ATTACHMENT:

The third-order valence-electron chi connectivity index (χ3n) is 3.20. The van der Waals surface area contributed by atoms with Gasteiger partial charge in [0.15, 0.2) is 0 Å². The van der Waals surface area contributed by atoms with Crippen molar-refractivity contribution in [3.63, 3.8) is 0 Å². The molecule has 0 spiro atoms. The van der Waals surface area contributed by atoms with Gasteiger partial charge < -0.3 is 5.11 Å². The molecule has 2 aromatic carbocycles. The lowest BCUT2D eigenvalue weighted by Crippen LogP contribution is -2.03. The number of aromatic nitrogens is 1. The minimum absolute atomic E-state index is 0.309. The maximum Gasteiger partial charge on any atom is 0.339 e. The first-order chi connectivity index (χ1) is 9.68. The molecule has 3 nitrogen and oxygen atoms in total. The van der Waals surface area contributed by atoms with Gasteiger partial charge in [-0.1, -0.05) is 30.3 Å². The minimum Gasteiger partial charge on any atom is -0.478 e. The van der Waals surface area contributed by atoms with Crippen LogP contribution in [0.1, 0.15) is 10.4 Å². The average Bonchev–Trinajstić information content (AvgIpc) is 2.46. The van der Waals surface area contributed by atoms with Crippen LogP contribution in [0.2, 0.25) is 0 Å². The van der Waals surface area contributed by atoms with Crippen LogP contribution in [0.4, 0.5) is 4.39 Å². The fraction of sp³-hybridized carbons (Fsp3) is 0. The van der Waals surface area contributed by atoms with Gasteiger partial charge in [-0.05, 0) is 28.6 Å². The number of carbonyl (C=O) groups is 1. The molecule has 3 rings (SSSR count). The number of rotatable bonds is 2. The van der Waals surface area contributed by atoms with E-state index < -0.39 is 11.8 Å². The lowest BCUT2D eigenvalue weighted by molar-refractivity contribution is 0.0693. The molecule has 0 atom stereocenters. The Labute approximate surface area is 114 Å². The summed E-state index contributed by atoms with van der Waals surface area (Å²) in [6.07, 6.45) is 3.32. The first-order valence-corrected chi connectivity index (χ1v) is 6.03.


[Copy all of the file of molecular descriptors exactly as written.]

The third-order valence-electron chi connectivity index (χ3n) is 3.20. The van der Waals surface area contributed by atoms with Gasteiger partial charge in [0.15, 0.2) is 0 Å². The van der Waals surface area contributed by atoms with Crippen molar-refractivity contribution in [3.63, 3.8) is 0 Å². The molecule has 0 spiro atoms. The van der Waals surface area contributed by atoms with Gasteiger partial charge < -0.3 is 5.11 Å². The molecule has 2 aromatic carbocycles. The lowest BCUT2D eigenvalue weighted by Crippen LogP contribution is -2.03. The number of aromatic nitrogens is 1. The minimum absolute atomic E-state index is 0.309. The maximum Gasteiger partial charge on any atom is 0.339 e. The first-order chi connectivity index (χ1) is 9.68. The molecule has 3 nitrogen and oxygen atoms in total. The van der Waals surface area contributed by atoms with Gasteiger partial charge in [-0.1, -0.05) is 30.3 Å². The minimum Gasteiger partial charge on any atom is -0.478 e. The van der Waals surface area contributed by atoms with Crippen LogP contribution in [0.1, 0.15) is 10.4 Å². The average Bonchev–Trinajstić information content (AvgIpc) is 2.46. The van der Waals surface area contributed by atoms with Crippen LogP contribution in [0.2, 0.25) is 0 Å². The van der Waals surface area contributed by atoms with Crippen LogP contribution in [0.4, 0.5) is 4.39 Å². The fraction of sp³-hybridized carbons (Fsp3) is 0. The van der Waals surface area contributed by atoms with Gasteiger partial charge in [-0.05, 0) is 28.6 Å². The number of carbonyl (C=O) groups is 1. The molecule has 3 rings (SSSR count). The number of rotatable bonds is 2. The van der Waals surface area contributed by atoms with E-state index < -0.39 is 11.8 Å². The lowest BCUT2D eigenvalue weighted by molar-refractivity contribution is 0.0693. The molecule has 0 atom stereocenters. The Labute approximate surface area is 114 Å². The summed E-state index contributed by atoms with van der Waals surface area (Å²) in [6.07, 6.45) is 3.32. The first-order valence-corrected chi connectivity index (χ1v) is 6.03.